• Amazon Kindle e-book downloads outsell paperbacks [BBC News] – “Amazon has announced that in the US it sold more e-books for its Kindle device than it sold paperback books in the last three months of 2010. […] Amazon announced that in the US since the start of the year it had sold 115 e-book downloads for every 100 paperback books, even excluding its downloads of free books. But it stressed that sales of paperback books were also growing. “Last July we announced that Kindle books had passed hardcovers and predicted that Kindle would surpass paperbacks in the second quarter of this year,” said Amazon boss Jeff Bezos. “So this milestone has come even sooner than we expected – and it’s on top of continued growth in paperback sales.” It has not said how many of its Kindle devices it has sold, but did say that they had overtaken the final book in the Harry Potter series to become the top-selling item in Amazon’s history.”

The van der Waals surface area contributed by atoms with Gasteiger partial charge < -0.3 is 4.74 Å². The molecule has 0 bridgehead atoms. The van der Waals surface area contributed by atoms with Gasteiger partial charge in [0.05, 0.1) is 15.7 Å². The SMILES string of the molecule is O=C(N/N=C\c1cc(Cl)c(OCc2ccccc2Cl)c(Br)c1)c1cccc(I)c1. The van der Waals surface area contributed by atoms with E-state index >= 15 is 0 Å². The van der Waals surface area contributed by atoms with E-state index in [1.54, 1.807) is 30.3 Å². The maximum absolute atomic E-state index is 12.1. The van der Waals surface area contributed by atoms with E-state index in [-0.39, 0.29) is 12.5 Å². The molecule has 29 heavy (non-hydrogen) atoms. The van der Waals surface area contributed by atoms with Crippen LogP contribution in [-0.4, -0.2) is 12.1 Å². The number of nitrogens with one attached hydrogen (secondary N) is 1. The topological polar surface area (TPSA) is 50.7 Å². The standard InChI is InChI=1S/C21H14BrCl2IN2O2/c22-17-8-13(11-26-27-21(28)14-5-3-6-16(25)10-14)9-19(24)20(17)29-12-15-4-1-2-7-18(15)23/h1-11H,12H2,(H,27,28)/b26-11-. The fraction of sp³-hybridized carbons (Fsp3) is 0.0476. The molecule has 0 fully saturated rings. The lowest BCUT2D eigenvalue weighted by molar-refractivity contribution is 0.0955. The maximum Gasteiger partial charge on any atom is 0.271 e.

• Egypt cuts off internet access [Technology | guardian.co.uk] – “Egypt appears to have cut off almost all access to the internet from inside and outside the country from late on Thursday night, in a move that has concerned observers of the protests that have been building in strength through the week. “According to our analysis, 88% of the ‘Egyptian internet’ has fallen off the internet,” said Andree Toonk at BGPmon, a monitoring site that checks connectivity of countries and networks. “What’s different in this case as compared to other ‘similar’ cases is that all of the major ISP’s seem to be almost completely offline. Whereas in other cases, social media sites such as Facebook and Twitter were typically blocked, in this case the government seems to be taking a shotgun approach by ordering ISPs to stop routing all networks.””